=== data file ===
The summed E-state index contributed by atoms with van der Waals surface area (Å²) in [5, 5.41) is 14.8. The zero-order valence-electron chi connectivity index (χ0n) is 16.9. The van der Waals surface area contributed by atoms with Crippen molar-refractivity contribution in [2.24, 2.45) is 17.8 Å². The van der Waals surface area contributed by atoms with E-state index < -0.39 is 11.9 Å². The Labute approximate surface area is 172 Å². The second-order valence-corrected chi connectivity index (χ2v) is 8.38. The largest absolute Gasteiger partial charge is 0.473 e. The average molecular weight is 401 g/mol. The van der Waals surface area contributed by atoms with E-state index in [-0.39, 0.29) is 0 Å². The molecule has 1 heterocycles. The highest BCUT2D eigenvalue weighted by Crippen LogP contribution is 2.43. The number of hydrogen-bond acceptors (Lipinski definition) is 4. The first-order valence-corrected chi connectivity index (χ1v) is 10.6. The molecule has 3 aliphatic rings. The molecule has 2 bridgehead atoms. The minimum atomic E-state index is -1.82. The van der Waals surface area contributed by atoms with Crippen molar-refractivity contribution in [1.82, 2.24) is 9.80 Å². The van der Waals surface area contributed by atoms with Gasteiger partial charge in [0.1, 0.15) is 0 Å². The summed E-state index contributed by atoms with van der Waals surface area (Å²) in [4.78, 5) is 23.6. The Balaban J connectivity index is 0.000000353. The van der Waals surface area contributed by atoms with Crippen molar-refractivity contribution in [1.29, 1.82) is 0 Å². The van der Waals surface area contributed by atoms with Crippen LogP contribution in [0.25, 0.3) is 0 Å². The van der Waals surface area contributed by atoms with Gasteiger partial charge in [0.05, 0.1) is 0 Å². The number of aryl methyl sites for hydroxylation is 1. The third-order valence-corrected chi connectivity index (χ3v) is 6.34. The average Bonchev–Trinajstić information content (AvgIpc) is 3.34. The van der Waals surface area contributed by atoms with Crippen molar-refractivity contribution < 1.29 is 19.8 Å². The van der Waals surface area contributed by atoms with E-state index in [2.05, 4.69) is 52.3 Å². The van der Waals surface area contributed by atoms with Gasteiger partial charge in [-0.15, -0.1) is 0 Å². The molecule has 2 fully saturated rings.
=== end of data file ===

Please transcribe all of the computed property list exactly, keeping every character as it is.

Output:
The summed E-state index contributed by atoms with van der Waals surface area (Å²) in [5, 5.41) is 14.8. The zero-order valence-electron chi connectivity index (χ0n) is 16.9. The van der Waals surface area contributed by atoms with Crippen molar-refractivity contribution in [2.24, 2.45) is 17.8 Å². The van der Waals surface area contributed by atoms with E-state index < -0.39 is 11.9 Å². The Labute approximate surface area is 172 Å². The second-order valence-corrected chi connectivity index (χ2v) is 8.38. The largest absolute Gasteiger partial charge is 0.473 e. The average molecular weight is 401 g/mol. The van der Waals surface area contributed by atoms with E-state index in [-0.39, 0.29) is 0 Å². The molecule has 1 heterocycles. The highest BCUT2D eigenvalue weighted by Crippen LogP contribution is 2.43. The number of hydrogen-bond acceptors (Lipinski definition) is 4. The first-order valence-corrected chi connectivity index (χ1v) is 10.6. The molecule has 3 aliphatic rings. The molecule has 2 bridgehead atoms. The minimum atomic E-state index is -1.82. The van der Waals surface area contributed by atoms with Crippen molar-refractivity contribution in [1.82, 2.24) is 9.80 Å². The van der Waals surface area contributed by atoms with Gasteiger partial charge in [0.1, 0.15) is 0 Å². The summed E-state index contributed by atoms with van der Waals surface area (Å²) in [4.78, 5) is 23.6. The Balaban J connectivity index is 0.000000353. The van der Waals surface area contributed by atoms with Crippen molar-refractivity contribution in [1.29, 1.82) is 0 Å². The van der Waals surface area contributed by atoms with Crippen LogP contribution in [0.25, 0.3) is 0 Å². The van der Waals surface area contributed by atoms with Gasteiger partial charge in [0.05, 0.1) is 0 Å². The number of aryl methyl sites for hydroxylation is 1. The third-order valence-corrected chi connectivity index (χ3v) is 6.34. The average Bonchev–Trinajstić information content (AvgIpc) is 3.34. The van der Waals surface area contributed by atoms with Crippen molar-refractivity contribution < 1.29 is 19.8 Å². The van der Waals surface area contributed by atoms with E-state index in [2.05, 4.69) is 52.3 Å². The van der Waals surface area contributed by atoms with Gasteiger partial charge in [-0.15, -0.1) is 0 Å². The molecule has 2 fully saturated rings.